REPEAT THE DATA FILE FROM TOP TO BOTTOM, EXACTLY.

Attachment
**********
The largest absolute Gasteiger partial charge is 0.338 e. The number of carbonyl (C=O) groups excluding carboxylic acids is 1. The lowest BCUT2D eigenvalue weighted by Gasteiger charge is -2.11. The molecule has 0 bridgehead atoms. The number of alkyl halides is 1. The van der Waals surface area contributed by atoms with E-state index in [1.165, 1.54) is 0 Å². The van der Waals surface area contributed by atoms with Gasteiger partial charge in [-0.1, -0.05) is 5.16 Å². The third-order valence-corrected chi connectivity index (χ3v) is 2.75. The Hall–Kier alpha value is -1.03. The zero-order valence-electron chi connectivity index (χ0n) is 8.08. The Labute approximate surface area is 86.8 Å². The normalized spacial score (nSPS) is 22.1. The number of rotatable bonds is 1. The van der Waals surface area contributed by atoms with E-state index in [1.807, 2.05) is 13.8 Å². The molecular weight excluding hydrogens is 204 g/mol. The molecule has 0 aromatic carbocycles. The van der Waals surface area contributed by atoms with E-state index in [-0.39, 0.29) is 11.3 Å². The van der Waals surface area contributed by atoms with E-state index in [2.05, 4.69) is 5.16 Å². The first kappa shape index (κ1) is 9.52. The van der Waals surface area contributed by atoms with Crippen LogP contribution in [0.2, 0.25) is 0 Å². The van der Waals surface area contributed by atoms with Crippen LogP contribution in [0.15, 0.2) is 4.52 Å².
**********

The largest absolute Gasteiger partial charge is 0.338 e. The number of carbonyl (C=O) groups excluding carboxylic acids is 1. The lowest BCUT2D eigenvalue weighted by Gasteiger charge is -2.11. The molecule has 0 bridgehead atoms. The number of alkyl halides is 1. The van der Waals surface area contributed by atoms with E-state index in [1.165, 1.54) is 0 Å². The van der Waals surface area contributed by atoms with Gasteiger partial charge in [-0.1, -0.05) is 5.16 Å². The third-order valence-corrected chi connectivity index (χ3v) is 2.75. The Hall–Kier alpha value is -1.03. The zero-order valence-electron chi connectivity index (χ0n) is 8.08. The Labute approximate surface area is 86.8 Å². The normalized spacial score (nSPS) is 22.1. The number of rotatable bonds is 1. The van der Waals surface area contributed by atoms with E-state index in [1.807, 2.05) is 13.8 Å². The molecular weight excluding hydrogens is 204 g/mol. The molecule has 0 aromatic carbocycles. The van der Waals surface area contributed by atoms with E-state index in [-0.39, 0.29) is 11.3 Å². The van der Waals surface area contributed by atoms with E-state index in [2.05, 4.69) is 5.16 Å². The first kappa shape index (κ1) is 9.52. The van der Waals surface area contributed by atoms with Crippen LogP contribution in [0.2, 0.25) is 0 Å². The van der Waals surface area contributed by atoms with Crippen LogP contribution in [0.15, 0.2) is 4.52 Å².